Sophy Hollington’s latest commission from The New York Times, the cover of its Book Review, sees her take on complex, dystopian themes with skill that only comes with lots of practise. Not being one to cut corners, most of Sophy’s commercial work takes the form of relief prints, created using the lengthy process of lino-cutting. “I love the finality and physicality of slicing in to a fresh sheet of lino. It’s impossible to make a piece of work that looks apologetic”; she says. “Lino is un-compromising as a medium, it helps to practise and get really good at representing certain elements. It’s almost like a tool-kit, which, when woven together in different combinations, can spin many a yarn and look compositionally very juicy.”
Ghouls, plane crashes, animated gravestones and the apocalypse have long been stalwarts of her work, as we saw in our last piece on her prints, band artwork and editorial commissions back in early 2015. Sophy says: “I’ve been subliminally obsessed with monuments and obelisks since a university project required I visit three of London’s largest cemeteries. Other recurring themes include asteroids, apocalyptic landscapes and automobiles. I enjoy sending up my fears, either dressing them up in garish colours or stripping them back to their elements when I’m working in lino.”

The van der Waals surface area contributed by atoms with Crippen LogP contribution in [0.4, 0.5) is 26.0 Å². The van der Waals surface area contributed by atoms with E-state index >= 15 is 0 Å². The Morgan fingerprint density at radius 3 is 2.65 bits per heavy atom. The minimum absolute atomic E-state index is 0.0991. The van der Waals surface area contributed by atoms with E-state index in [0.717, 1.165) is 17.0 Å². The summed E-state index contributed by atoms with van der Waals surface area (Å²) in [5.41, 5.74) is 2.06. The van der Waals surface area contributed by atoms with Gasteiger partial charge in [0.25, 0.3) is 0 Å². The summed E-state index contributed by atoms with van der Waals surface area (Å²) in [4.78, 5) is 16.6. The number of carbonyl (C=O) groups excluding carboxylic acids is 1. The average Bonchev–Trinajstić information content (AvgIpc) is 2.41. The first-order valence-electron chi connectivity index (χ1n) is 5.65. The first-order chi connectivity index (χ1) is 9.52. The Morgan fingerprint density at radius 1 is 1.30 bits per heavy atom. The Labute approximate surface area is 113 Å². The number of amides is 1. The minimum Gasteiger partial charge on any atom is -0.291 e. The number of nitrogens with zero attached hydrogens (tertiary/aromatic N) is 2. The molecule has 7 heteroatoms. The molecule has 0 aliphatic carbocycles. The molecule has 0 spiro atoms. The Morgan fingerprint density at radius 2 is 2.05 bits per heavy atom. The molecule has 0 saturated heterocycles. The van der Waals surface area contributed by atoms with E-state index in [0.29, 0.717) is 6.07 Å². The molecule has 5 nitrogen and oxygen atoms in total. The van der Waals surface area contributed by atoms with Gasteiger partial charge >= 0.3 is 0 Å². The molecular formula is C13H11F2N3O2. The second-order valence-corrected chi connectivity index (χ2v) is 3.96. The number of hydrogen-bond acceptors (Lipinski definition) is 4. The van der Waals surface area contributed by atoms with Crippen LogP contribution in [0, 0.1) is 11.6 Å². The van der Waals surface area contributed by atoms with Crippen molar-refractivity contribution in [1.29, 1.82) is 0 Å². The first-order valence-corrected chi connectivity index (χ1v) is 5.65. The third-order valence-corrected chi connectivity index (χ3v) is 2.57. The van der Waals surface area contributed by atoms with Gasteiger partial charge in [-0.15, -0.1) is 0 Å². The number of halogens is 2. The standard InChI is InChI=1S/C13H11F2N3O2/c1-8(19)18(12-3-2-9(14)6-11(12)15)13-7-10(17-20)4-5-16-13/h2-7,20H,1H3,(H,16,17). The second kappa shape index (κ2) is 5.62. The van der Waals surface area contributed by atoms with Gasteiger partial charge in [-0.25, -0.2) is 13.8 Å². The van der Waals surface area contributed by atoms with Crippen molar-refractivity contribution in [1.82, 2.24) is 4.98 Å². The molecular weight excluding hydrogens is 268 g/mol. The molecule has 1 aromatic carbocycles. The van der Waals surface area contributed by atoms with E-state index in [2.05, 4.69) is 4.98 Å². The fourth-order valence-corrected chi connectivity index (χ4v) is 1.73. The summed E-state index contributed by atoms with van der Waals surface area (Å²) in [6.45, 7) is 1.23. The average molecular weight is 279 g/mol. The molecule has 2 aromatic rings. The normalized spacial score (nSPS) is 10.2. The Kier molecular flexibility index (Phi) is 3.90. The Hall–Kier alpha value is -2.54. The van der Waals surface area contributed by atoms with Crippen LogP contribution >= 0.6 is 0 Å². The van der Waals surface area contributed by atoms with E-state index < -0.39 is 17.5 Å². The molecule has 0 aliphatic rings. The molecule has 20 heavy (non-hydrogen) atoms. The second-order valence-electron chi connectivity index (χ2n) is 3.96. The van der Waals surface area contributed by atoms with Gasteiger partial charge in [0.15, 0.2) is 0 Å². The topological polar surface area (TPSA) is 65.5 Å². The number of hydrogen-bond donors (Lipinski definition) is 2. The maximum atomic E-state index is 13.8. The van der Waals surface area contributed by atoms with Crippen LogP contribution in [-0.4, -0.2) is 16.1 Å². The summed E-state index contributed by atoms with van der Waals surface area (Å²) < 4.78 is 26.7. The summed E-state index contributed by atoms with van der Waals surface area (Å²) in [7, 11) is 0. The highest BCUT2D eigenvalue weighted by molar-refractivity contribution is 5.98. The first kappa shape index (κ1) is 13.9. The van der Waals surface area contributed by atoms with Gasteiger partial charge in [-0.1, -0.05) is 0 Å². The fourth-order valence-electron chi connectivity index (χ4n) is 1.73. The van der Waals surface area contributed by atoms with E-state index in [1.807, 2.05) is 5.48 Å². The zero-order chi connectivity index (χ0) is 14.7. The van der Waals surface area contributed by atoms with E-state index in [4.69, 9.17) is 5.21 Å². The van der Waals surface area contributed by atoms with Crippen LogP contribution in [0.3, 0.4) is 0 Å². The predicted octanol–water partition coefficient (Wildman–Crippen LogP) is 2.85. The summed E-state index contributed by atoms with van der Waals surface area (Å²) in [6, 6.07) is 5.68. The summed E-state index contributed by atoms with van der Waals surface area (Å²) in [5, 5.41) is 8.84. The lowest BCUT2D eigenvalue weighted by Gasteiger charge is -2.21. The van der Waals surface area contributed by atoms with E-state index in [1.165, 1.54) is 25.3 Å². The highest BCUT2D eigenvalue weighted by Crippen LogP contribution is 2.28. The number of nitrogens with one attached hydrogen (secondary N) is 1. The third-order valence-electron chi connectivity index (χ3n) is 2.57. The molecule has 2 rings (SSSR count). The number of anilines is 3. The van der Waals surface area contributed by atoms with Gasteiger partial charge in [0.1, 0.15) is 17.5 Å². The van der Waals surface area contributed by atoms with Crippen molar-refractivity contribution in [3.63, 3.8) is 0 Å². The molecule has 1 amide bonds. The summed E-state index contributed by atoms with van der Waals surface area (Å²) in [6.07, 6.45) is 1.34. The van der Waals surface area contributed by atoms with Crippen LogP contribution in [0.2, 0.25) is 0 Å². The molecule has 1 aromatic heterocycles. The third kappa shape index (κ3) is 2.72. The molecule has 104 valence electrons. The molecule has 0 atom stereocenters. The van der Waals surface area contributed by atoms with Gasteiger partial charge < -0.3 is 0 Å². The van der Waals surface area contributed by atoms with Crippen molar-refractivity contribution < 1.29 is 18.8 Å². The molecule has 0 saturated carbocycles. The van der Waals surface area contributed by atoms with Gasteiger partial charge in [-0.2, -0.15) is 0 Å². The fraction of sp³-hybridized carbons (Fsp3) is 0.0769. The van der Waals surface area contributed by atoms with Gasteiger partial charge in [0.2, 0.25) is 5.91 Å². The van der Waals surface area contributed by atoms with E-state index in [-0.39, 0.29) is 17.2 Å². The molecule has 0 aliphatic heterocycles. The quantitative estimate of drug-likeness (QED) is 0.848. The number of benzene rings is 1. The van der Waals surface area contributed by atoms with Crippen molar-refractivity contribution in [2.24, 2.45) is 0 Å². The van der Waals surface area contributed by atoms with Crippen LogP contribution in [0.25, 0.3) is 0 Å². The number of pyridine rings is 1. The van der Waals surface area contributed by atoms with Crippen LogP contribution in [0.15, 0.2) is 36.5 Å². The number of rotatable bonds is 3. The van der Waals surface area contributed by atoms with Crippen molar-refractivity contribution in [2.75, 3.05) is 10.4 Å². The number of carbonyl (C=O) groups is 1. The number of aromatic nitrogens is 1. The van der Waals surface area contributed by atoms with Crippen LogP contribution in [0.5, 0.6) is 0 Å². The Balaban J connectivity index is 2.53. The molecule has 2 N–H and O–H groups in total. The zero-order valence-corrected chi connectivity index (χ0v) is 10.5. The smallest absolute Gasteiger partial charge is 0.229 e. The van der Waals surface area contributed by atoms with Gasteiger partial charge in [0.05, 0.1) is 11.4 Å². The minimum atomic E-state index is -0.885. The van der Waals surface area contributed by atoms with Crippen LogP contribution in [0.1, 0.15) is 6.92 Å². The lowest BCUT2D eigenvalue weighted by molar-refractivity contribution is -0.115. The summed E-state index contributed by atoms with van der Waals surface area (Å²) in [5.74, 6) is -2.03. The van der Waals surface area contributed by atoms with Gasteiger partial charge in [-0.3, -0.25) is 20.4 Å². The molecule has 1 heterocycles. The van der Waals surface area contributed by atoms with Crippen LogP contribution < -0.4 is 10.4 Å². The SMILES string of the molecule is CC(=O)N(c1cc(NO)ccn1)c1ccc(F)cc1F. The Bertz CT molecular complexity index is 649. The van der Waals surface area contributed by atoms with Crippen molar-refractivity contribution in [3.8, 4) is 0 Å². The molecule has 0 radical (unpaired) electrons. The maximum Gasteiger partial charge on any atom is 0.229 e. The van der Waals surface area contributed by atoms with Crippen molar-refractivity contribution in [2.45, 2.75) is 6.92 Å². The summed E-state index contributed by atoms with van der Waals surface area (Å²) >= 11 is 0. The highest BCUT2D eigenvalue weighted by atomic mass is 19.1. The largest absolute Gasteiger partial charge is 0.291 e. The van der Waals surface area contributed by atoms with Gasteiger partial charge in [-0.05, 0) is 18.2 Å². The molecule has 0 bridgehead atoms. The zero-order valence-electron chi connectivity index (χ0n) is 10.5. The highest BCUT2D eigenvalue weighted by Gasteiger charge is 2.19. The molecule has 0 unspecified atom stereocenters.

Inspired by the likes of Paul Nash, Eduardo Paolozzi and Milton Glaser, Sophy’s personal practice runs from the serious to the satirical with ease. From trying to find visual resolution for the conflicts between modern life and ancient spirituality, to fan art and anthropomorphic burgers, she has an equal appreciation for, and ability to tackle both the most complex and simple pleasures.
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